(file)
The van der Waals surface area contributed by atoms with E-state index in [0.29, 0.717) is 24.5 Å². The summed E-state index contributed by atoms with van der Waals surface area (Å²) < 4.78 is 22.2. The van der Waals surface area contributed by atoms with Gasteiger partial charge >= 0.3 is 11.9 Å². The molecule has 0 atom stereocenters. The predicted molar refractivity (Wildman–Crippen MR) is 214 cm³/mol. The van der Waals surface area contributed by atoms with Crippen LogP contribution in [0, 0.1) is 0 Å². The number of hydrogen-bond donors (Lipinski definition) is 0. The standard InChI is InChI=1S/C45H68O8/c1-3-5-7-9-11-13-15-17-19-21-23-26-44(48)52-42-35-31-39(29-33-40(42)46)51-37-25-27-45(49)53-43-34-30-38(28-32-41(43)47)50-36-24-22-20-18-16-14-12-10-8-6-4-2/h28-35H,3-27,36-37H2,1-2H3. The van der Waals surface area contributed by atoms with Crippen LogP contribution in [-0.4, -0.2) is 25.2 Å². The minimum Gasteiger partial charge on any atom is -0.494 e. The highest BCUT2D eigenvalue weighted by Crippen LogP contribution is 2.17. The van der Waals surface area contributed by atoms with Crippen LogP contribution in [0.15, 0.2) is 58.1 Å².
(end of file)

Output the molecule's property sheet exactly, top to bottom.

The van der Waals surface area contributed by atoms with E-state index in [0.29, 0.717) is 24.5 Å². The summed E-state index contributed by atoms with van der Waals surface area (Å²) < 4.78 is 22.2. The van der Waals surface area contributed by atoms with Gasteiger partial charge >= 0.3 is 11.9 Å². The molecule has 0 atom stereocenters. The predicted molar refractivity (Wildman–Crippen MR) is 214 cm³/mol. The van der Waals surface area contributed by atoms with Crippen LogP contribution in [0, 0.1) is 0 Å². The number of hydrogen-bond donors (Lipinski definition) is 0. The standard InChI is InChI=1S/C45H68O8/c1-3-5-7-9-11-13-15-17-19-21-23-26-44(48)52-42-35-31-39(29-33-40(42)46)51-37-25-27-45(49)53-43-34-30-38(28-32-41(43)47)50-36-24-22-20-18-16-14-12-10-8-6-4-2/h28-35H,3-27,36-37H2,1-2H3. The van der Waals surface area contributed by atoms with Crippen LogP contribution in [-0.4, -0.2) is 25.2 Å². The minimum Gasteiger partial charge on any atom is -0.494 e. The highest BCUT2D eigenvalue weighted by Crippen LogP contribution is 2.17. The van der Waals surface area contributed by atoms with Crippen LogP contribution in [0.15, 0.2) is 58.1 Å².